reflections

Ditch Digging for the Butcher Lie
or Why Universities Are Terrible Places to Work

by Dave Newman

A cheapie beer on draft cost fifteen cents. A Budweiser, considered fancy, was a quarter. Bottles were available but no one could afford them. This was 1988, and I was seventeen years old. No one cared if under-aged kids drank, least of all the bartender, as long as you pretended to be an adult. I pretended to be an adult—divorced, pissed-off, working long hours as a butcher. A butcher is a complex lie, one involving precision cuts.

The years have simplified my lies.

Now I’d say I dig ditches.

I’d say I work for myself.

I’d say, “None of your fucking business.”

I’d say, “I’m not sure, I don’t know, I apologize.”

In adulthood truth is fluid, moving constantly, like clouds, like the earth, like grains of cocaine coming off a mirror and flying up your nose. I believe in the emotional honesty of a faked resume. Bills from years ago ring false in calls from collection agencies.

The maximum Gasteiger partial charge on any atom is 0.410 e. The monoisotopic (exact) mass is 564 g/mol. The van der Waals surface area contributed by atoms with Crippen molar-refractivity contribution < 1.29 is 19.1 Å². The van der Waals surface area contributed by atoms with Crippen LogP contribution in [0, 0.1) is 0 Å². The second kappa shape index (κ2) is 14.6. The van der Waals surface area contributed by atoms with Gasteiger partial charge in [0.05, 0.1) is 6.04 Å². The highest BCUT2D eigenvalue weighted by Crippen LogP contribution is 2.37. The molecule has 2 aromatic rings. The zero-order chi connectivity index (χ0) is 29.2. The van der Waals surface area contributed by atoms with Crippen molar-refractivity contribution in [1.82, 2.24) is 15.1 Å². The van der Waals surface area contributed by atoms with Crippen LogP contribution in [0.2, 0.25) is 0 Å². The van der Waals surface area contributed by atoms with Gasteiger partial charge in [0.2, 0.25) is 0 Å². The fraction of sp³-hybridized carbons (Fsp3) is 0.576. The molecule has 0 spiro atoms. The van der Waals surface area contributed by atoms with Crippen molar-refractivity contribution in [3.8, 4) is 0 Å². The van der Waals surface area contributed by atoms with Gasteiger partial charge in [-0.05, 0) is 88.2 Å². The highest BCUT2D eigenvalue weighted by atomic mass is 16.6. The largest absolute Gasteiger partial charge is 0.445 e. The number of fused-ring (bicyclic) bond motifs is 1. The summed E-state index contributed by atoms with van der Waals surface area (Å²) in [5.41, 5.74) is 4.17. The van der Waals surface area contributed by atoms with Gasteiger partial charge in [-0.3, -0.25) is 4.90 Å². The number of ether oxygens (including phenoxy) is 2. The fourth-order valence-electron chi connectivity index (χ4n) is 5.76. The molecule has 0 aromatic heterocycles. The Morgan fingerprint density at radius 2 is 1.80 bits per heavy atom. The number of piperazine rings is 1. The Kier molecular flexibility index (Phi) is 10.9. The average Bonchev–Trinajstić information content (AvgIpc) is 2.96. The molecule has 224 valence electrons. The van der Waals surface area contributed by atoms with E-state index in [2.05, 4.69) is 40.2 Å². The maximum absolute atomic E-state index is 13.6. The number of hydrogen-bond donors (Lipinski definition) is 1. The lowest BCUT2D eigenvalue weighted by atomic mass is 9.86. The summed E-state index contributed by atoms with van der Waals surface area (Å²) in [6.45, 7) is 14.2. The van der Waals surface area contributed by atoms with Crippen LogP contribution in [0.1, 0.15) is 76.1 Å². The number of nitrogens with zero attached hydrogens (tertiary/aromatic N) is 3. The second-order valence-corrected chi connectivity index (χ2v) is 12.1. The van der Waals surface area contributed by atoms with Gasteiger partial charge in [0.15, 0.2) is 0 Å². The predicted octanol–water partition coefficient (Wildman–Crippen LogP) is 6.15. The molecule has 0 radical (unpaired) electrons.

When I say I’m unemployed, at forty-two years old, I mean: I can do exactly what you want done, show me how, please help.

In the bar in 1988 everyone knew unemployment. They’d lost jobs from Westinghouse and Edgar Thompson Works, the railroad and Volkswagen. If you dealt in electricity, if you made steel or moved trains, if you built cars on an assembly line, the money you had earned was no longer earnable. What you’d done, you no longer did.

One guy, at least fifty years old, bagged groceries.

Another guy, same age, worked at McDonalds.

“I’d kill myself if I worked at McDonalds,” said a fat guy who’d driven a forklift at the lumberyard until the lumberyard turned to fire and insurance money. He sometimes drank until his head drooped to the bar. Then the bartender would lift his head like a mug, like an ashtray, and run a rag under his face so he wasn’t sleeping on spilled beer, on peanut shells and ash.

After the bar I stumbled home. My mom slept. My dad stayed at the factory, Volkswagen, second shift, overtime, hanging on to the last months of his career before the company pulled out of Western Pennsylvania and returned to Germany.

I spent most of 1988 drunk.

I seldom attended to school.